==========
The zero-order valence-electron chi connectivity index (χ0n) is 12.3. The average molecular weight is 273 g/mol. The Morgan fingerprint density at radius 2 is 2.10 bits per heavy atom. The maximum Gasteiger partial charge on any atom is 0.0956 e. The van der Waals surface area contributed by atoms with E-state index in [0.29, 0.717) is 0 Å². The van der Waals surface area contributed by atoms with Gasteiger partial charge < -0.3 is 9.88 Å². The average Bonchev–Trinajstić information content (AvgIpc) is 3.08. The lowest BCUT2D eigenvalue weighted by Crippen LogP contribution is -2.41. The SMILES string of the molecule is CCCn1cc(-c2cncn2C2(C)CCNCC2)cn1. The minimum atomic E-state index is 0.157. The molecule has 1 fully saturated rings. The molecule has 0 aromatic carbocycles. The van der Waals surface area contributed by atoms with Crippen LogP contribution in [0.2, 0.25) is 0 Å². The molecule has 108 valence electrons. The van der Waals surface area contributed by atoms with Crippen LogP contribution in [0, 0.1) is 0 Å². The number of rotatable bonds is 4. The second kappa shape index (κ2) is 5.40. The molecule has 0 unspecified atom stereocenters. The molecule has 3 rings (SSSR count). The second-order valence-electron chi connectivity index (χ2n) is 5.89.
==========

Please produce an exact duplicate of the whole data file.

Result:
The zero-order valence-electron chi connectivity index (χ0n) is 12.3. The average molecular weight is 273 g/mol. The Morgan fingerprint density at radius 2 is 2.10 bits per heavy atom. The maximum Gasteiger partial charge on any atom is 0.0956 e. The van der Waals surface area contributed by atoms with E-state index in [0.29, 0.717) is 0 Å². The van der Waals surface area contributed by atoms with Gasteiger partial charge < -0.3 is 9.88 Å². The average Bonchev–Trinajstić information content (AvgIpc) is 3.08. The lowest BCUT2D eigenvalue weighted by Crippen LogP contribution is -2.41. The SMILES string of the molecule is CCCn1cc(-c2cncn2C2(C)CCNCC2)cn1. The minimum atomic E-state index is 0.157. The molecule has 1 fully saturated rings. The molecule has 0 aromatic carbocycles. The van der Waals surface area contributed by atoms with Crippen LogP contribution in [0.2, 0.25) is 0 Å². The molecule has 108 valence electrons. The van der Waals surface area contributed by atoms with Crippen LogP contribution in [0, 0.1) is 0 Å². The number of rotatable bonds is 4. The second kappa shape index (κ2) is 5.40. The molecule has 0 unspecified atom stereocenters. The molecule has 3 rings (SSSR count). The second-order valence-electron chi connectivity index (χ2n) is 5.89.